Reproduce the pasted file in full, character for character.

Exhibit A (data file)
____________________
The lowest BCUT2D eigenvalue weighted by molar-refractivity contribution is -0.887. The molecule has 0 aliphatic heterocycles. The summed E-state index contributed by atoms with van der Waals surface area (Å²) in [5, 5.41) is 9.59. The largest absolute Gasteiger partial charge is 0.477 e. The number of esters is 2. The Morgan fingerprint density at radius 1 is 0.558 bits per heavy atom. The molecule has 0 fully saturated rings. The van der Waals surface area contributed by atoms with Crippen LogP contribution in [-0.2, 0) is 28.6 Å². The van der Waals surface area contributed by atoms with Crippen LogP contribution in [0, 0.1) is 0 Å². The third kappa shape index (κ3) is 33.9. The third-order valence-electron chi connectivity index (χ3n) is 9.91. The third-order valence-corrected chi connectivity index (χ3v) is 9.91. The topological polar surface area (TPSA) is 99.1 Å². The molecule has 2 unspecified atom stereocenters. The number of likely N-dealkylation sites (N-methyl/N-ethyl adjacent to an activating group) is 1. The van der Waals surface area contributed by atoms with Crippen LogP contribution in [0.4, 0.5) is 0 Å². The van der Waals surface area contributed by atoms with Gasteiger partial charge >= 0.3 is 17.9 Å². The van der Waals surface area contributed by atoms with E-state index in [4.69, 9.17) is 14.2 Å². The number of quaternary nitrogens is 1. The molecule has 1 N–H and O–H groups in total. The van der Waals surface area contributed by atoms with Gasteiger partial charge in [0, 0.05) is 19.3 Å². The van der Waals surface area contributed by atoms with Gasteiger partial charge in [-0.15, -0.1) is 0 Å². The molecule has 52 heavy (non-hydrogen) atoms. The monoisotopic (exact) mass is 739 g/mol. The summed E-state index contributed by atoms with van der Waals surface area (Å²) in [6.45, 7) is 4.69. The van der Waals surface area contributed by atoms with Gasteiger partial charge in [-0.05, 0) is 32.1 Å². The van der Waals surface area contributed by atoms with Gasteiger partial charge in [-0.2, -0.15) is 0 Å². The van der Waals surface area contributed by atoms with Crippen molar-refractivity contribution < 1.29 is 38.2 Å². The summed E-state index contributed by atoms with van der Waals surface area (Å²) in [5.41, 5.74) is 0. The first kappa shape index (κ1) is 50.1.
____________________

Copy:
The lowest BCUT2D eigenvalue weighted by molar-refractivity contribution is -0.887. The molecule has 0 aliphatic heterocycles. The summed E-state index contributed by atoms with van der Waals surface area (Å²) in [5, 5.41) is 9.59. The largest absolute Gasteiger partial charge is 0.477 e. The number of esters is 2. The Morgan fingerprint density at radius 1 is 0.558 bits per heavy atom. The molecule has 0 fully saturated rings. The van der Waals surface area contributed by atoms with Crippen LogP contribution in [-0.2, 0) is 28.6 Å². The van der Waals surface area contributed by atoms with Crippen LogP contribution in [0, 0.1) is 0 Å². The third kappa shape index (κ3) is 33.9. The third-order valence-electron chi connectivity index (χ3n) is 9.91. The third-order valence-corrected chi connectivity index (χ3v) is 9.91. The topological polar surface area (TPSA) is 99.1 Å². The molecule has 2 unspecified atom stereocenters. The number of likely N-dealkylation sites (N-methyl/N-ethyl adjacent to an activating group) is 1. The van der Waals surface area contributed by atoms with Crippen LogP contribution in [0.4, 0.5) is 0 Å². The van der Waals surface area contributed by atoms with Gasteiger partial charge >= 0.3 is 17.9 Å². The van der Waals surface area contributed by atoms with E-state index in [4.69, 9.17) is 14.2 Å². The number of quaternary nitrogens is 1. The molecule has 1 N–H and O–H groups in total. The van der Waals surface area contributed by atoms with Gasteiger partial charge in [0, 0.05) is 19.3 Å². The van der Waals surface area contributed by atoms with Gasteiger partial charge in [-0.15, -0.1) is 0 Å². The molecule has 52 heavy (non-hydrogen) atoms. The monoisotopic (exact) mass is 739 g/mol. The summed E-state index contributed by atoms with van der Waals surface area (Å²) in [6.45, 7) is 4.69. The van der Waals surface area contributed by atoms with Gasteiger partial charge in [-0.05, 0) is 32.1 Å². The van der Waals surface area contributed by atoms with Gasteiger partial charge in [-0.2, -0.15) is 0 Å². The van der Waals surface area contributed by atoms with Crippen molar-refractivity contribution < 1.29 is 38.2 Å². The summed E-state index contributed by atoms with van der Waals surface area (Å²) in [5.41, 5.74) is 0. The first kappa shape index (κ1) is 50.1.